Table 1 shows fertilizer prices and per acre costs. Fertilizer prices are averages of those shown in Figure 2, which come from AMS. For each year, the prices shown in Table 1 are the average of prices in September of the year previous to production through June during the year of production. The 2009 fertilizer prices, for example, include prices from September 2008 to June 2009. This period would be the usual purchasing period for fertilizers. Much of DAP and potash are purchased and applied in the fall before planting. Anhydrous ammonia often is applied in the fall as well. Fertilizer applications continue throughout the spring, ending with the application of nitrogen post-planting.
Fertilizer costs shown in Table 1 are for grain farms enrolled in Illinois Farm Business Farm Management (FBFM) and are for high-productivity farms in central Illinois. From 2009 to 2020, fertilizer costs averaged $159 per acre for corn, ranging from a low of $131 per acre in 2018 to a high of $200 per acre in 2012. Soybean costs averaged $52 per acre, with a low of $42 per acre in 2010, 2018, and 2020, reaching a high of $68 per acre in 2012.
Three years, bolded in Table 1, provide more insights into 2022 costs, as these three years have relatively high fertilizer prices:
2009: Fertilizer prices averaged the highest in 2009: $848 for anhydrous ammonia, $776 per ton for DAP, and $857 per ton for potash. In that year, fertilizer costs averaged $185 per acre for corn and $62 per acre for soybeans. In 2009, fertilizer prices declined from highs in fall throughout most of the fertilizer purchasing season. Anhydrous ammonia prices, for example, were at $1,161 per ton in October and below $800 per ton in February 2009 and after. Similarly, DAP and potash prices declined during the purchasing season. The 2009 price declines suggest that 2022 fertilizer costs might be higher than for 2009 if fertilizer prices do not show a similar downward trend in 2021-2022.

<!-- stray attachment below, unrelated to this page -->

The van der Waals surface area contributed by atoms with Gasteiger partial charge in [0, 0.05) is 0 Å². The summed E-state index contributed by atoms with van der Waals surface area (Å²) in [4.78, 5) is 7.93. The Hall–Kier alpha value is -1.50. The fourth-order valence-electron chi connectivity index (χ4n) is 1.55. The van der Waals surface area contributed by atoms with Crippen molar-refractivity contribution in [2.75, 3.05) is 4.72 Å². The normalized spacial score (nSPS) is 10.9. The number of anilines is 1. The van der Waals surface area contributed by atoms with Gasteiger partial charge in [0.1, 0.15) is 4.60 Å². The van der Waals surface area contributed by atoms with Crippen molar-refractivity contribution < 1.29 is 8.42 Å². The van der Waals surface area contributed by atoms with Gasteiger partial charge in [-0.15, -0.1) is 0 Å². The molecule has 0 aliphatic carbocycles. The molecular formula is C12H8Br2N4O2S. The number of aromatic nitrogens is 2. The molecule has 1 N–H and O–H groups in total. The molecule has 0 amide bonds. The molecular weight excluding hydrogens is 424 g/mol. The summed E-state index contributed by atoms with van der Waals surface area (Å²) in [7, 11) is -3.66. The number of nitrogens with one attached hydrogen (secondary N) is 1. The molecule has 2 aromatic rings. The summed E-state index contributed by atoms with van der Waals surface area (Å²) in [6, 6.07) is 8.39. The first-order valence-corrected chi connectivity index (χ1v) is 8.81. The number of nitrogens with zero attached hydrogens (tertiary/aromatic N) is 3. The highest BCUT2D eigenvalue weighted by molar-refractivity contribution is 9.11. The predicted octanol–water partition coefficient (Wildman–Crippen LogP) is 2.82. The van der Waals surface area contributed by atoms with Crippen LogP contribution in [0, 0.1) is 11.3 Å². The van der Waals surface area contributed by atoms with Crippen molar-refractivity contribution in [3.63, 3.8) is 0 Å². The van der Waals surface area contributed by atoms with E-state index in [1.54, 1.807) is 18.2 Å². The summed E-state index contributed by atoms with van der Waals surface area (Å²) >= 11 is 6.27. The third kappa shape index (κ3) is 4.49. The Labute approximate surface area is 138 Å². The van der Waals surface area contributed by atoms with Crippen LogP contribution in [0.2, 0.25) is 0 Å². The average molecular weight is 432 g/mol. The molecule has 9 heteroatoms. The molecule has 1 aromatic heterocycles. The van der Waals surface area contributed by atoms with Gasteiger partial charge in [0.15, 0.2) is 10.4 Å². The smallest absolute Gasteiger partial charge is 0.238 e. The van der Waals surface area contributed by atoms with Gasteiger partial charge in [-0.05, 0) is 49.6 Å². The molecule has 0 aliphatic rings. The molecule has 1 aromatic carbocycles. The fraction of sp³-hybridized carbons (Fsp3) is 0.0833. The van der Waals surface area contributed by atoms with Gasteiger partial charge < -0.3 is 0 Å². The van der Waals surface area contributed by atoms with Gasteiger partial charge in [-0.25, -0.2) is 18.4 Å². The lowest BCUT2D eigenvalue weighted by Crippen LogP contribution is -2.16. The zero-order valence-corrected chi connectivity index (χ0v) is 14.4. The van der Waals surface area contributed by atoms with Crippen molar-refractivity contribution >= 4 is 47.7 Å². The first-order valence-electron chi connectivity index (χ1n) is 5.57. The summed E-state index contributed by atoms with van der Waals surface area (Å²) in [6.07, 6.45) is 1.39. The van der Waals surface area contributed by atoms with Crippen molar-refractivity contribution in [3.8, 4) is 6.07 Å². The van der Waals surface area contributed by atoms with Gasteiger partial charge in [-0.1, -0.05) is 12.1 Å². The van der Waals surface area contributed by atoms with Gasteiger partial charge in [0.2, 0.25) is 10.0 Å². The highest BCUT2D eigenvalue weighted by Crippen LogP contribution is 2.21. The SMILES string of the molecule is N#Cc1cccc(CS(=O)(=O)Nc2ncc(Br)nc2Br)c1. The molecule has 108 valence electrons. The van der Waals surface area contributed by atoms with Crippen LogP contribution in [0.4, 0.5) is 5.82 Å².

2012: Fertilizer prices averaged $845 per ton for anhydrous ammonia, $668 per ton for DAP, and $628 per ton for potash. Fertilizer costs averaged the highest of the 2009-2020 period: $200 per acre for corn and $68 per acre for soybeans. The year 2012 may be close to 2022. Note that the July 29, 2021 prices are close to the 2012 averages:
- Anhydrous ammonia: The $726 current price (July 28, 2021) is below the $845 average for 2012.
- DAP: The $717 current price is above the $668 average for 2012.
- Potash: The $600 current price is below the $628 average for 2012.
2013: In 2013, fertilizer prices were again relatively high: $875 per ton for anhydrous ammonia, $613 per ton for DAP, and $580 per ton for potash. Fertilizer costs averaged the second-highest for the 2009-2020 period: $193 per ton for corn and $65 per ton for soybeans. Note that the July 29, 2021 prices are close to the 2012 averages.
- Anhydrous ammonia: the $726 current price (July 28, 2021) is below the $875 average for 2014.
- DAP: The $717 current price is above the $612 average for 2013.
- Potash: The $600 current price is above the $580 average for 2013.
Overall, current fertilizer price levels point to above-average fertilizer costs for 2022. The 2022 corn and soybean budgets for high-productivity farmland currently have values at $193 per acre for corn and $63 per acre for soybeans, well above the 2009-2020 averages and near the high end of costs for the 2009-2020 period.
Fertilizer prices currently are at high levels, increasing substantially from year-ago levels, but have not reached all-time highs. Fertilizer prices were the highest in 2008, with those prices then declining during the severe phases of the 2008 financial crisis. Fertilizer costs for 2022 likely will be well above average, with much of the overall cost level depending on fertilizer prices moving forward, as well as farmer behavior. History suggests that fertilizer prices can change rapidly, likely bringing modifications to fertilizer cost projections. Further note that several periods of sharp declines have occurred in history.